Page 23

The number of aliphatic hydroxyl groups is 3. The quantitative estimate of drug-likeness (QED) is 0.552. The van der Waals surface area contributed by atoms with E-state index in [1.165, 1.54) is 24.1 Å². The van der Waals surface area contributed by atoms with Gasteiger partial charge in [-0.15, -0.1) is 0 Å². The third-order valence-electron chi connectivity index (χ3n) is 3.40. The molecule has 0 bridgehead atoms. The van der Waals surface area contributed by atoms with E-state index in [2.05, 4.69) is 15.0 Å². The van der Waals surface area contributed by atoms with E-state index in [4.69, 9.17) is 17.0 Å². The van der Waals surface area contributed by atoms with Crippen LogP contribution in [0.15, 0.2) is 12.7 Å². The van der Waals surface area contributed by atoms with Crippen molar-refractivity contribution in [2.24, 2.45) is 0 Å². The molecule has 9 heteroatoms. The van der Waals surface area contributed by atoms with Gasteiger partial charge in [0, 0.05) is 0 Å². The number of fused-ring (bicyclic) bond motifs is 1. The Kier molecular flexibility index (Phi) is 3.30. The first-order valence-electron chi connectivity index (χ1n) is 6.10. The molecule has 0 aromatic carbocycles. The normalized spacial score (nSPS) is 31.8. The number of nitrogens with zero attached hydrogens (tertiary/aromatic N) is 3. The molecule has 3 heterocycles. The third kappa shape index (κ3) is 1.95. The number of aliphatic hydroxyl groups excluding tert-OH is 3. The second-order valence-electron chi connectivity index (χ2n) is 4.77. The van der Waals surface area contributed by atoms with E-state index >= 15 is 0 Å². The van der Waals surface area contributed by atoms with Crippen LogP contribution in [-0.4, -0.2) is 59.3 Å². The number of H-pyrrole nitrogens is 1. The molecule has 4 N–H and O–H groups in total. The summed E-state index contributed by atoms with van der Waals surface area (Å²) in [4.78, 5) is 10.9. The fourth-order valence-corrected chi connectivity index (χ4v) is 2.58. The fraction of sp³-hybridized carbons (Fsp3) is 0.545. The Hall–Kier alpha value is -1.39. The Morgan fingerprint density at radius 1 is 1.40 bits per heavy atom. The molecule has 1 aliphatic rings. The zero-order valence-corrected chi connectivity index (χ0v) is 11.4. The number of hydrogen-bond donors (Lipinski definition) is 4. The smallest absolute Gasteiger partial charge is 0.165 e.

his tongue, and he claimed, “I never had a drop of bigotry in me.” But his own diaries, as well as conversations he didn’t know were being taped, show that he considered blacks and Mexicans to be dumb, lazy, pushy, and prone to drunkenness and violence. Of course it’s true that actions speak louder than words and perhaps one shouldn’t attach too much importance to the racist expressions that Southerners used two generations ago, but they do have some significance. Johnson’s backers, who told Caro that Johnson talked about “niggers” the same way they did when they were together, felt no need to hide their own feelings. When Caro interviewed Ed Clark, he was immediately subjected to a joke about a black man climbing a tree in Africa and being shat on by a monkey. As for Wirtz, his “racism was so virulent that he could not restrain himself even at a Georgetown dinner party at which Virginia Durr began advocating giving Negroes the vote. Wirtz responded, ‘Look, I like mules, but you don’t bring mules into the parlor.”‘ Johnson said Wirtz “was like a daddy to me,” which didn’t mean much because Johnson claimed the same imaginary relationship with Franklin Roosevelt, Sam Rayburn, Ed Clark, Richard Russell, and others, as he rode their coattails. Wirtz’s assistance began when he helped Johnson, only 29, get appointed director of the Texas branch of the National Youth Administration, established in the Great Depression to hire young people for various tasks. His boss at NYA’s Washington headquarters told Johnson that because Texas had such a large black populationabout 850,000there should be at least one black member of the State Advisory Board. Either because of personal bias or out of deference to Wirtz, whom Johnson had already made chairman of the board, he refused to add a black. Ten other southern states, even Mississippi and Alabama, did have blacks on their advisory boards, but not Texas. Giving assistance to students in high school and college was the NYA’s major program. During Johnson’s 19-month tenure as Texas’ director, black youths comprised 27.8 percent of the state’s total youth population, but they received only 9.8 percent of the school aidthe worst record in the country. Mexican Americans got the same kind of treatment. Although they comprised almost 12 percent of the state’s population, “there was not a single individual with a Spanish surname on a list of the top 37 Texas NYA staff.” p resident Truman was the first president to seek full entry of the federal government into the civil rights fields with a comprehensive program. Fifteen years before Johnson reached the White House, Truman presented Congress with a package of legislation that would have made lynching a federal crime, would have outlawed the poll tax and discrimination in interstate transportation, and would have barred discrimination in the armed services, in federal Civil Service jobs, and in work done under government contract. The Southern Mafia in the Senate, using the filibuster, killed all those bills. But Truman outfoxed the bastards to some extent, by using executive orders to desegregate the military and Civil Service and federal contract employment. Truman also ordered the Federal Housing Administration to deny financial assistance to any new housing project that had racial or religious restrictions.That was 1948, the year Truman won re-election to the White House, although his civil rights program prompted a huge hunk of the normally Democratic South to desert him. Lyndon Johnson was also running that year. It was his first bid for a U.S. Senate seat. And Truman’s program was a key part of his campaign, too, but in quite a different way. During his 11 years in the House of Representatives, he had always votedyes, 100 percent of the timeagainst civil rights legislation. Now, on May 22, 1948, in Austin’s Woolridge Park, he opened his campaign by telling the rally that Truman’s “Fair Deal” program \(more housing, higher “a farce and a sham.” He also asserted his opposition to “an effort to set up a police state in the name of liberty,” by which he meant, “I have voted AGAINST the so-called poll tax repeal bill; the poll tax should be repealed by those states which enacted them. I have voted AGAINST the so-called anti-lynching bill; the state can, and DOES, enforce the law against murder. I have voted AGAINST the FEPC [Fair Employment Practices Commission]; if a man can tell you whom you hire, he can tell you whom you can’t hire.” We know that those capitalized words were written into Johnson’s speech for emphasis because Caro, that fiendish researcher who apparently has turned over every sheet of paper in the Lyndon Johnson Library, uncovered the original manuscript, and found, well, let him tell it: After he became president, Johnson wanted his image to be that of a man who had ‘never had any bigotry,’ who had been a longtime supporter of civil rights. The memory of the Woolridge Park speech would blur that image, so he did his best to make sure it wouldn’t be remembered. Stapled to the text of the speech in the White House file was the following admonition. DO NOT RELEASE THIS SPEECHNOT EVEN TO STAFF, WITHOUT EXPRESS PERMISSION OF BILL MOYERS. As background, both Walter Jenkins and George Reedy have instructed this is not EVER TO BE RELEASED. Wirtz again contributed to Johnson’s advance in 1949, almost as soon as he moved into the U.S. Senate. I say “advance” only because it solidified the confidence, and more importantly the financial support, that the oil and gas men of Houston would invest in Johnson from then on. Otherwise, what happened in 1949 was ethically the low point in Johnson’s career. After it was over, even Tommy Corcoran, one of Washington’s most notorious political fixers, was moved to tell Johnson to his face, 812102 THE TEXAS OBSERVER 5